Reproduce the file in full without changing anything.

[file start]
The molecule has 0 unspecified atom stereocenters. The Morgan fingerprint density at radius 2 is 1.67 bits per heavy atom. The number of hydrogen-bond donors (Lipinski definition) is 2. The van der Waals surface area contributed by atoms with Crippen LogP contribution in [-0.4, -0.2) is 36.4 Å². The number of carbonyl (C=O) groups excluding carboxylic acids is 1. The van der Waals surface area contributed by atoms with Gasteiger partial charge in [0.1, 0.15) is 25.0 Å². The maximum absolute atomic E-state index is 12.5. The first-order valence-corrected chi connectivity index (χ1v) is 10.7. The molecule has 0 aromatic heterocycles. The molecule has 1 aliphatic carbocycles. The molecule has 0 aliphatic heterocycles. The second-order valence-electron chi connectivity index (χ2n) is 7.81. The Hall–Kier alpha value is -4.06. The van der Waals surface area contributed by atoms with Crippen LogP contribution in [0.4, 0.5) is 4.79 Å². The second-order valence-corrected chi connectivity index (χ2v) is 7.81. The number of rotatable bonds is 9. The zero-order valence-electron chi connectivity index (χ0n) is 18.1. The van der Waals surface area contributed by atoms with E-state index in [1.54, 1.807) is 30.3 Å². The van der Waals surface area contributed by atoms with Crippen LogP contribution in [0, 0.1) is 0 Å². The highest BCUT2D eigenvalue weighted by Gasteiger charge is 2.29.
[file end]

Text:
The molecule has 0 unspecified atom stereocenters. The Morgan fingerprint density at radius 2 is 1.67 bits per heavy atom. The number of hydrogen-bond donors (Lipinski definition) is 2. The van der Waals surface area contributed by atoms with Crippen LogP contribution in [-0.4, -0.2) is 36.4 Å². The number of carbonyl (C=O) groups excluding carboxylic acids is 1. The van der Waals surface area contributed by atoms with Gasteiger partial charge in [0.1, 0.15) is 25.0 Å². The maximum absolute atomic E-state index is 12.5. The first-order valence-corrected chi connectivity index (χ1v) is 10.7. The molecule has 0 aromatic heterocycles. The molecule has 1 aliphatic carbocycles. The molecule has 0 aliphatic heterocycles. The second-order valence-electron chi connectivity index (χ2n) is 7.81. The Hall–Kier alpha value is -4.06. The van der Waals surface area contributed by atoms with Crippen LogP contribution in [0.4, 0.5) is 4.79 Å². The second-order valence-corrected chi connectivity index (χ2v) is 7.81. The number of rotatable bonds is 9. The zero-order valence-electron chi connectivity index (χ0n) is 18.1. The van der Waals surface area contributed by atoms with E-state index in [1.54, 1.807) is 30.3 Å². The van der Waals surface area contributed by atoms with Crippen LogP contribution in [0, 0.1) is 0 Å². The highest BCUT2D eigenvalue weighted by Gasteiger charge is 2.29.